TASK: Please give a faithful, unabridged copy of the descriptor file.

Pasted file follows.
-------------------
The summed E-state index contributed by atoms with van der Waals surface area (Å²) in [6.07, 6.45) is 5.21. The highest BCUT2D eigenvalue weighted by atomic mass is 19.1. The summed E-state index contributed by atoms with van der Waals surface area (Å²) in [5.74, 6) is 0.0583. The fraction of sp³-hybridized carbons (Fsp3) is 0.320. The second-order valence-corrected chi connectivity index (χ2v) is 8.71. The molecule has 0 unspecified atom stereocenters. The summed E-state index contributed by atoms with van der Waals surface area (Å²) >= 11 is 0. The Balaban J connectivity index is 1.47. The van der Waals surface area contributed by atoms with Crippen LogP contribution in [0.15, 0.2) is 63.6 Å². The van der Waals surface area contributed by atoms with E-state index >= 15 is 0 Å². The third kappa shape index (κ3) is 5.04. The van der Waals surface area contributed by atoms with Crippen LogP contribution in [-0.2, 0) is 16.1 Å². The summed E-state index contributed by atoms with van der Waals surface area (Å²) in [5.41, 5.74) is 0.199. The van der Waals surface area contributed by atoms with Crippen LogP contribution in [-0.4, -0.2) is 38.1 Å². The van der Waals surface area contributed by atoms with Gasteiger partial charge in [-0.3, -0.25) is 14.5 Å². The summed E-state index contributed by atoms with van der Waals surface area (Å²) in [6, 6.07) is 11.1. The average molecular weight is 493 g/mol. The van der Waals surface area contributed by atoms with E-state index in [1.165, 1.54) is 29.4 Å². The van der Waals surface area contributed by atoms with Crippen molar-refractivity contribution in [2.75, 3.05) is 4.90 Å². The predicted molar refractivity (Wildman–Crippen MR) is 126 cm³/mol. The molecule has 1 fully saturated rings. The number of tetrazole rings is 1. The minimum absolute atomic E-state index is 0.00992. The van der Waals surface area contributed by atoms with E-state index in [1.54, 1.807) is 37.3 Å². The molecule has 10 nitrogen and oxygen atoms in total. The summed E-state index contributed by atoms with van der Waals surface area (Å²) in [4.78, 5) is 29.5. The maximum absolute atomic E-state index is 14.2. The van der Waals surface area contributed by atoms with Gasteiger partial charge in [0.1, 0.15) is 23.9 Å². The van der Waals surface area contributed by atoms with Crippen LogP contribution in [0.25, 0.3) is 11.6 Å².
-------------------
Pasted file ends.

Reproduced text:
The summed E-state index contributed by atoms with van der Waals surface area (Å²) in [6.07, 6.45) is 5.21. The highest BCUT2D eigenvalue weighted by atomic mass is 19.1. The summed E-state index contributed by atoms with van der Waals surface area (Å²) in [5.74, 6) is 0.0583. The fraction of sp³-hybridized carbons (Fsp3) is 0.320. The second-order valence-corrected chi connectivity index (χ2v) is 8.71. The molecule has 0 unspecified atom stereocenters. The summed E-state index contributed by atoms with van der Waals surface area (Å²) >= 11 is 0. The Balaban J connectivity index is 1.47. The van der Waals surface area contributed by atoms with Crippen LogP contribution in [0.15, 0.2) is 63.6 Å². The van der Waals surface area contributed by atoms with E-state index >= 15 is 0 Å². The third kappa shape index (κ3) is 5.04. The van der Waals surface area contributed by atoms with Crippen LogP contribution in [-0.2, 0) is 16.1 Å². The summed E-state index contributed by atoms with van der Waals surface area (Å²) in [5.41, 5.74) is 0.199. The van der Waals surface area contributed by atoms with Crippen LogP contribution in [-0.4, -0.2) is 38.1 Å². The van der Waals surface area contributed by atoms with Gasteiger partial charge in [-0.3, -0.25) is 14.5 Å². The summed E-state index contributed by atoms with van der Waals surface area (Å²) in [6, 6.07) is 11.1. The average molecular weight is 493 g/mol. The van der Waals surface area contributed by atoms with E-state index in [1.165, 1.54) is 29.4 Å². The van der Waals surface area contributed by atoms with Crippen molar-refractivity contribution in [2.75, 3.05) is 4.90 Å². The predicted molar refractivity (Wildman–Crippen MR) is 126 cm³/mol. The molecule has 1 fully saturated rings. The number of tetrazole rings is 1. The minimum absolute atomic E-state index is 0.00992. The van der Waals surface area contributed by atoms with E-state index in [1.54, 1.807) is 37.3 Å². The molecule has 10 nitrogen and oxygen atoms in total. The summed E-state index contributed by atoms with van der Waals surface area (Å²) in [4.78, 5) is 29.5. The maximum absolute atomic E-state index is 14.2. The van der Waals surface area contributed by atoms with Gasteiger partial charge in [0.1, 0.15) is 23.9 Å². The van der Waals surface area contributed by atoms with Crippen LogP contribution in [0.25, 0.3) is 11.6 Å².